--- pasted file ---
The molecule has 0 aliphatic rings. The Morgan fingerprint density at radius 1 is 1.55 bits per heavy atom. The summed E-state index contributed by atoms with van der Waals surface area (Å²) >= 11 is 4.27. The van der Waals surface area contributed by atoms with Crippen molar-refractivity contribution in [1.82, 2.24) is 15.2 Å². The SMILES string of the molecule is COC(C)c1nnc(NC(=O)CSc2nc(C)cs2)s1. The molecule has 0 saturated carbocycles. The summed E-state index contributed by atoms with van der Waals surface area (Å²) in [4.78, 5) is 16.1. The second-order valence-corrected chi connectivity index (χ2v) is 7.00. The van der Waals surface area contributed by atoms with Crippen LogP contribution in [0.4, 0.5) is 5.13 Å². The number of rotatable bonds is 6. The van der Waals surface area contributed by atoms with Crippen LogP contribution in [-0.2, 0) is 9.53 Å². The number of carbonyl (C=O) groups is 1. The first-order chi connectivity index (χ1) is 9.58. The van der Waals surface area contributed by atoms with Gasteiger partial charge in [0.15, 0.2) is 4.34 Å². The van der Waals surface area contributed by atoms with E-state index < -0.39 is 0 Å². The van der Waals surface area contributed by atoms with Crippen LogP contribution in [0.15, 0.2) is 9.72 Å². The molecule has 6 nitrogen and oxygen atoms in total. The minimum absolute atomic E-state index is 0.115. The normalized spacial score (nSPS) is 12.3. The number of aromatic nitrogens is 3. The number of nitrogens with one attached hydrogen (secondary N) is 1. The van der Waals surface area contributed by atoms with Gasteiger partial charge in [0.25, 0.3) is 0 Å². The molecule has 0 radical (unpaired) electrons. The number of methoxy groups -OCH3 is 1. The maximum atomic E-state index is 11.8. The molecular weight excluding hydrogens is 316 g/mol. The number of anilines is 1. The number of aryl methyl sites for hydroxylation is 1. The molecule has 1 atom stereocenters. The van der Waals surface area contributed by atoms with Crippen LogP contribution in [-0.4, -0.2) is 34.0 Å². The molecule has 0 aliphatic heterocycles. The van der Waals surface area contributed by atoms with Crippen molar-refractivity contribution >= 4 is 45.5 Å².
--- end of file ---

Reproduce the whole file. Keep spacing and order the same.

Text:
The molecule has 0 aliphatic rings. The Morgan fingerprint density at radius 1 is 1.55 bits per heavy atom. The summed E-state index contributed by atoms with van der Waals surface area (Å²) >= 11 is 4.27. The van der Waals surface area contributed by atoms with Crippen molar-refractivity contribution in [1.82, 2.24) is 15.2 Å². The SMILES string of the molecule is COC(C)c1nnc(NC(=O)CSc2nc(C)cs2)s1. The molecule has 0 saturated carbocycles. The summed E-state index contributed by atoms with van der Waals surface area (Å²) in [4.78, 5) is 16.1. The second-order valence-corrected chi connectivity index (χ2v) is 7.00. The van der Waals surface area contributed by atoms with Crippen LogP contribution in [0.4, 0.5) is 5.13 Å². The number of rotatable bonds is 6. The van der Waals surface area contributed by atoms with Crippen LogP contribution in [-0.2, 0) is 9.53 Å². The number of carbonyl (C=O) groups is 1. The first-order chi connectivity index (χ1) is 9.58. The van der Waals surface area contributed by atoms with Gasteiger partial charge in [0.15, 0.2) is 4.34 Å². The van der Waals surface area contributed by atoms with E-state index < -0.39 is 0 Å². The van der Waals surface area contributed by atoms with Crippen LogP contribution in [0.15, 0.2) is 9.72 Å². The molecule has 6 nitrogen and oxygen atoms in total. The minimum absolute atomic E-state index is 0.115. The normalized spacial score (nSPS) is 12.3. The number of aromatic nitrogens is 3. The number of nitrogens with one attached hydrogen (secondary N) is 1. The van der Waals surface area contributed by atoms with Gasteiger partial charge in [0.25, 0.3) is 0 Å². The molecule has 0 radical (unpaired) electrons. The number of methoxy groups -OCH3 is 1. The maximum atomic E-state index is 11.8. The molecular weight excluding hydrogens is 316 g/mol. The number of anilines is 1. The number of aryl methyl sites for hydroxylation is 1. The molecule has 1 atom stereocenters. The van der Waals surface area contributed by atoms with Crippen LogP contribution in [-0.4, -0.2) is 34.0 Å². The molecule has 0 aliphatic heterocycles. The van der Waals surface area contributed by atoms with Crippen molar-refractivity contribution >= 4 is 45.5 Å².